FDA Awards Fast Track Status to Revalesio’s RNS60 for ALS; Phase 2 Trial Recruiting

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by Catarina Silva |

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The U.S. Food and Drug Administration (FDA) has granted Fast Track designation to Revalesio’s experimental therapy RNS60 for people diagnosed with amyotrophic lateral sclerosis (ALS). A phase 2 trial is now recruiting participants.

Fast Track designation is intended to shorten the time it takes for the investigational therapy to reach patients with serious illnesses, giving Revalesio the opportunity to have more frequent communications with the FDA about the required data for drug approval. RNS60 may also be eligible for accelerated approval and priority review if relevant criteria are met.

RNS60 is an experimental compound that acts on the immune and inflammatory mechanisms implicated in ALS.

Preclinical studies showed the drug protects the integrity of neurons and other supporting cells in the brain and spinal cord by specifically modifying inflammatory pathways, thus preventing cell damage or death.

The therapy’s protective effects were seen not only in animal models of ALS, but also in multiple sclerosis, Alzheimer’s disease and Parkinson’s disease models.

“Receiving Fast Track designation is an important milestone on the path of developing RNS60 as a treatment for patients suffering from ALS,” Greg Archambeau, president of Revalesio, said in a news release.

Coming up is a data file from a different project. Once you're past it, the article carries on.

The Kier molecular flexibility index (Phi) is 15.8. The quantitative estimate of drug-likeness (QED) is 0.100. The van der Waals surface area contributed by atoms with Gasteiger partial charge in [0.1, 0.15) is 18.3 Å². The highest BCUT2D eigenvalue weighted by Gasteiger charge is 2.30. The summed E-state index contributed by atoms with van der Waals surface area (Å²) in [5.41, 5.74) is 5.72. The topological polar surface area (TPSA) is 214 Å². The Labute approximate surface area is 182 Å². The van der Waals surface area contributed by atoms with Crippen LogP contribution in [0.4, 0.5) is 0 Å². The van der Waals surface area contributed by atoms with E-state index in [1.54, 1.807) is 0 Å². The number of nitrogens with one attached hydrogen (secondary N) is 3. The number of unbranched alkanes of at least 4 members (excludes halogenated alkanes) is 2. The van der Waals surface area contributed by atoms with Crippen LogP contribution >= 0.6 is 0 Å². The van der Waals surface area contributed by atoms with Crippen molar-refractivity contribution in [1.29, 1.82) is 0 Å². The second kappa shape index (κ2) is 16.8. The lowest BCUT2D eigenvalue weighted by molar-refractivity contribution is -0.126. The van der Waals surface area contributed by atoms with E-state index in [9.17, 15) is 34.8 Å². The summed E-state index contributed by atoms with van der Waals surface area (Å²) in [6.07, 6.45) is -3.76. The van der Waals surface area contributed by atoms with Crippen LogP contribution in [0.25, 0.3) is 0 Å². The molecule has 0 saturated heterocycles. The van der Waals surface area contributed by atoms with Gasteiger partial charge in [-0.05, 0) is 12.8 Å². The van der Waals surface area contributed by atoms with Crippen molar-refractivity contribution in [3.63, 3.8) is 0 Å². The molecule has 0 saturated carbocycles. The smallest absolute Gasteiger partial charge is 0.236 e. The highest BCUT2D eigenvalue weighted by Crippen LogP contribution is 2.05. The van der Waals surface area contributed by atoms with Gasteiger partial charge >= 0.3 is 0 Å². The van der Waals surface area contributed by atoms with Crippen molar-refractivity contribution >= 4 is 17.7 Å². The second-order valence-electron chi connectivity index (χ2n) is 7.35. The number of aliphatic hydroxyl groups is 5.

An open-label, pilot study (NCT02525471) aimed at defining RNS60’s safety and tolerability in ALS was recently completed at Boston’s Massachusetts General Hospital (MGH). The findings, “A pilot trial of RNS60 in amyotrophic lateral sclerosis,” were published in Muscle & Nerve.

Researchers reported that 13 of the 16 recruited patients completed the study protocol (23 weeks). RNS60 was administered in two ways: by intravenous infusion one day a week (375 ml infused over a 40-minute period) and by inhalation (the remaining six days a week, at 4 ml/day) for 23 weeks.

Long-term RNS60 administration was safe and well-tolerated, with no serious adverse events.

“In people with ALS, vital capacity usually drops by about 3 percentage points every month,” Archambeau said. “In contrast, we saw roughly the same drop over five months of treatment in the study at MGH.”

Vital capacity is the maximum amount of air that can be inhaled or exhaled from the lung. Such measurement can be used as an index of respiratory function in ALS.

A multicenter, randomized, double-blind, placebo-controlled Phase 2 trial (NCT03456882) is enrolling participants in Italy and the U.S. to test the effects of RNS60 on ALS biomarkers and disease progression.

Patients will be randomly assigned RNS60 or placebo, which will be administered by intravenous infusion once a week and inhaled via nebulizer every morning for 24 weeks.

All participants will also take a 50mg tablet of rilutek (riluzole), the only known medication to have an impact on survival in ALS, twice a day.

Blood samples for biomarker analysis will be collected in the screening period, on Day 1 and in the fourth, 12th and 24th weeks. RNS60’s safety and potential therapeutic effects will also be evaluated.

So far, researchers have recruited 76 of 142 patients.

“We are hopeful that this placebo-controlled study will confirm the vital capacity result we saw in the MGH study,” Archambeau said. “If reproducible, this effect would be significant for the development of RNS60 as a treatment of ALS.”